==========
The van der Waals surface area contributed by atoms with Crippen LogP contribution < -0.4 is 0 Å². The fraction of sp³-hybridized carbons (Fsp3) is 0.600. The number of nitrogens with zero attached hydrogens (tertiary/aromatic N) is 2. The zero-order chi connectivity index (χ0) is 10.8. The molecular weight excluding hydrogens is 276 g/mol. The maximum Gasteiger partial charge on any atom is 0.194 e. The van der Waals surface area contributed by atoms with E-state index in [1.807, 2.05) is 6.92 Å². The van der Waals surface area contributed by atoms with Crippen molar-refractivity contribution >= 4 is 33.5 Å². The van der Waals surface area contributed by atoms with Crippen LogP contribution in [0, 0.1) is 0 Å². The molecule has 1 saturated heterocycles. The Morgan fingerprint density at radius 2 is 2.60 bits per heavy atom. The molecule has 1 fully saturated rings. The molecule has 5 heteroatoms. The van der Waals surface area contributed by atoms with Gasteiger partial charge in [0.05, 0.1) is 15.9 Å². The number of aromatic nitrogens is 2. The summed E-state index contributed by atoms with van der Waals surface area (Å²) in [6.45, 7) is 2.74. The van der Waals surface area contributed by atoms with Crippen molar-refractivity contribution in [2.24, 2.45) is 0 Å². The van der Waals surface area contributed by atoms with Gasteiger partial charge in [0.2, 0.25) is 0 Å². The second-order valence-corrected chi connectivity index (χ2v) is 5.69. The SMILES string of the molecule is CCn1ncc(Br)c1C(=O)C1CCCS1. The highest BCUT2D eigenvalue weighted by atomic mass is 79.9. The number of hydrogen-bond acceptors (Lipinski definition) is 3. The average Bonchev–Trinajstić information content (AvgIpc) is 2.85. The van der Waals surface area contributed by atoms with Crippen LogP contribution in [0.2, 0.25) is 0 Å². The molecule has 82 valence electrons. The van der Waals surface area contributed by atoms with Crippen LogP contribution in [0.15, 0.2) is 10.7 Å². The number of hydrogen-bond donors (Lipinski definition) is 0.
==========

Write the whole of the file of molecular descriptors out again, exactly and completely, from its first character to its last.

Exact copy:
The van der Waals surface area contributed by atoms with Crippen LogP contribution < -0.4 is 0 Å². The fraction of sp³-hybridized carbons (Fsp3) is 0.600. The number of nitrogens with zero attached hydrogens (tertiary/aromatic N) is 2. The zero-order chi connectivity index (χ0) is 10.8. The molecular weight excluding hydrogens is 276 g/mol. The maximum Gasteiger partial charge on any atom is 0.194 e. The van der Waals surface area contributed by atoms with E-state index in [1.807, 2.05) is 6.92 Å². The van der Waals surface area contributed by atoms with Crippen molar-refractivity contribution >= 4 is 33.5 Å². The van der Waals surface area contributed by atoms with Crippen LogP contribution in [0, 0.1) is 0 Å². The molecule has 1 saturated heterocycles. The Morgan fingerprint density at radius 2 is 2.60 bits per heavy atom. The molecule has 1 fully saturated rings. The molecule has 5 heteroatoms. The van der Waals surface area contributed by atoms with Gasteiger partial charge in [0.05, 0.1) is 15.9 Å². The number of aromatic nitrogens is 2. The summed E-state index contributed by atoms with van der Waals surface area (Å²) in [6.45, 7) is 2.74. The van der Waals surface area contributed by atoms with Crippen molar-refractivity contribution in [2.24, 2.45) is 0 Å². The van der Waals surface area contributed by atoms with Gasteiger partial charge in [0.2, 0.25) is 0 Å². The second-order valence-corrected chi connectivity index (χ2v) is 5.69. The SMILES string of the molecule is CCn1ncc(Br)c1C(=O)C1CCCS1. The highest BCUT2D eigenvalue weighted by atomic mass is 79.9. The number of hydrogen-bond acceptors (Lipinski definition) is 3. The average Bonchev–Trinajstić information content (AvgIpc) is 2.85. The van der Waals surface area contributed by atoms with Crippen LogP contribution in [0.2, 0.25) is 0 Å². The molecule has 82 valence electrons. The van der Waals surface area contributed by atoms with Crippen LogP contribution in [0.15, 0.2) is 10.7 Å². The number of hydrogen-bond donors (Lipinski definition) is 0.